This week has been a lot of fun in Choctaw. I am continually learning about our Savior's life and what it means to be His disciple. It is definitely not easy, but each glimpse we get into his life is so fulfilling.So I missed Clarissa's wedding, but it was a good opportunity to think and ponder about the things that matter most. She has always been an amazing example to me and I don't think I've appreciated enough everything she's done. I'm proud of my big sister. While she I was in the sealing room I got to ponder and pray and all I felt was joy. What an incredible experience for the family. HFF!
I had some important lessons given to me this week. The first was the importance of member missionary work. I went on exchanges to Del City this week and got to visit one of the families we had talked to back when I was living there. They had progressed a lot in the gospel as the elders had met with them, and they were happy to learn. They actually taught us some volleyball moves before the lesson, so we're pretty much experts now. We started reading 3 Nephi 11 with them and a lot of questions came up. The lesson took its course and changed to talking about priesthood authority. To the daughter it made complete sense that people need to have God authority to act in his name, but to the mother it was very hard to accept. None of the denominations here talk about any kind of authority (except the Catholics), so it is new and kind of hard for them to think that no one else the authority to baptize. We explained it the best way we could, but she still wasn't satisfied. Finally, we had to go because it was getting late, so we said a prayer and started walking away. The member gave us the keys and kept talking to her. I don't think I'll every forget the picture of him crouching down to be on her level and just talking to her. All he was doing was showing that he cared. He got her number and went over the next day to help her understand things. I was amazed that he was so proactive and caring with someone he had never met. Members have special connections with investigators because inevitably we will leave. They are normal people that add so much security and confidence to the truth of the message.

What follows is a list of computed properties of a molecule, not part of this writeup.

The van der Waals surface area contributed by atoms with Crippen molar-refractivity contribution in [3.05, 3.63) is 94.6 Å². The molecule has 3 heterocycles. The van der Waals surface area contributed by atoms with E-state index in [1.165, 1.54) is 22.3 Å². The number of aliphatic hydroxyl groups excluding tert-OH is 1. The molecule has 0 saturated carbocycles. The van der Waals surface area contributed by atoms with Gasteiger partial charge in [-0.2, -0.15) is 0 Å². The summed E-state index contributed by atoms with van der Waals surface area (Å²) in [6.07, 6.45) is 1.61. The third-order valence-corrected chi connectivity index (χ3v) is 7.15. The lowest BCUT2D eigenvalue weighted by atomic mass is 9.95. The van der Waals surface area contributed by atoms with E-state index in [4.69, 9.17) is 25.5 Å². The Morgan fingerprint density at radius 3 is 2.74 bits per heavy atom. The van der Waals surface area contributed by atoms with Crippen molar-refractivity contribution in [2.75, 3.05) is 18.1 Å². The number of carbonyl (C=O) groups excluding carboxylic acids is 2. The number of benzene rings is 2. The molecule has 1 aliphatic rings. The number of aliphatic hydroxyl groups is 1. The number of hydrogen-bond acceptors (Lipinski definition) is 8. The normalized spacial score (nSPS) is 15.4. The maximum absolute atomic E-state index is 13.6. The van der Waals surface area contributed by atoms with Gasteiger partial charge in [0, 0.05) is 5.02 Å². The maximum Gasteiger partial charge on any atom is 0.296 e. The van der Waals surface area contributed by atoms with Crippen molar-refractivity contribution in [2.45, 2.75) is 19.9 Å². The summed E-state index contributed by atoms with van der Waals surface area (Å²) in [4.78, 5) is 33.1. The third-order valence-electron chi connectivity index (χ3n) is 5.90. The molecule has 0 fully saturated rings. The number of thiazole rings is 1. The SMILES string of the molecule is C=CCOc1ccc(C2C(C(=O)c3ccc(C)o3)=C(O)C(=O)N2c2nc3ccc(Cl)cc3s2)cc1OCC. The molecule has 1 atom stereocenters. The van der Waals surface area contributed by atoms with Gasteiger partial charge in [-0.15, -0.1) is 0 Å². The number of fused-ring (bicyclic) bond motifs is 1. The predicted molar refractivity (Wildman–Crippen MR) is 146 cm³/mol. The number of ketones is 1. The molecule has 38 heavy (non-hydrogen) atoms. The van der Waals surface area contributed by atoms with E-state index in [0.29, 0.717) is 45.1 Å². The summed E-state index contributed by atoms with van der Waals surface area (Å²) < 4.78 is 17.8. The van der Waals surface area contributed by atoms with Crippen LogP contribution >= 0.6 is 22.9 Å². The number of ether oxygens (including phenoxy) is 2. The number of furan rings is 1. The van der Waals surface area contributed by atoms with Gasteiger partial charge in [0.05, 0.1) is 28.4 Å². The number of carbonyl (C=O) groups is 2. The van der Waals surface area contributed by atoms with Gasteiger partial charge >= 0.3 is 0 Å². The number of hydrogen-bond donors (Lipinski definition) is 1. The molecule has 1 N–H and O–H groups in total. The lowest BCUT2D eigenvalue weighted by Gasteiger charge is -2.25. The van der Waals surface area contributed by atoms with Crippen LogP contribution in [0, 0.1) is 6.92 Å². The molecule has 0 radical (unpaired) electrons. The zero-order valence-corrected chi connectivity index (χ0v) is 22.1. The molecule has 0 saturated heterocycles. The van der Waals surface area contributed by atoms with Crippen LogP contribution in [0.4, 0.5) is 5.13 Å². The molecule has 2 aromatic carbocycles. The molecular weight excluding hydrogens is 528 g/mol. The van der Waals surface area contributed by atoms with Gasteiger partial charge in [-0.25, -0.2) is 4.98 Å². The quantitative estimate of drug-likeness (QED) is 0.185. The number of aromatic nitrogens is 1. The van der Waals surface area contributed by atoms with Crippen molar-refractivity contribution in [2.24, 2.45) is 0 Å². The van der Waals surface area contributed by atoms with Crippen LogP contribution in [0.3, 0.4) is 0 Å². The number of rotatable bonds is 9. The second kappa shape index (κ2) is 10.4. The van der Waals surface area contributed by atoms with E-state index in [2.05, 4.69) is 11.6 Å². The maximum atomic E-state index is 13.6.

A couple nights ago Elder Rodriguez and I were talking about the people we're working with. I really trust him and feel like I can tell him anything. Over the conversation I told him that I have worked so hard with these families, but I could have done more, and maybe if I had done a little more they would be baptized already. Elder Rodriguez lovingly let me know how wrong I was. There was one thing that stuck out to me. We can always do more, but we can never do enough for these people. We have to lead them to the atonement and leave them in the hands of God. We have taught them all they need to know before baptism, we have fasted and prayed many times, now all there is left to do is continue loving them and leave them in the hands of God. It's all going to work out for the best. Elder Rodriguez has been a great example to me these past weeks.
The last thing I wanted to share was a few verses that stuck out to me this week. Mark 9:22-24. A father goes to Jesus Christ for help because his son had an evil spirit. The father seems to be in desperation and without very much faith to rely on. With his hope that Jesus can help his son the father asks, "if thou canst do any thing, have compassion on us, and help us. Christ answers simply and straightforward that all things are possible with belief. Then the father cries out with tears. He says, "Lord, I believe; help thou mine unbelief". This is such an amazing example to me of the power of desire and hope. Sometimes we can't solve the problem and all we can do is desire to believe that Christ will help us through it. As our faith grows, so does our trust that God will fulfill every single one of his promises. He will heal us and lift us. I have seen that in my life because sometimes all I have is a desire to see things work out. We are in the hands of God.
I love you all! Have an amazing week!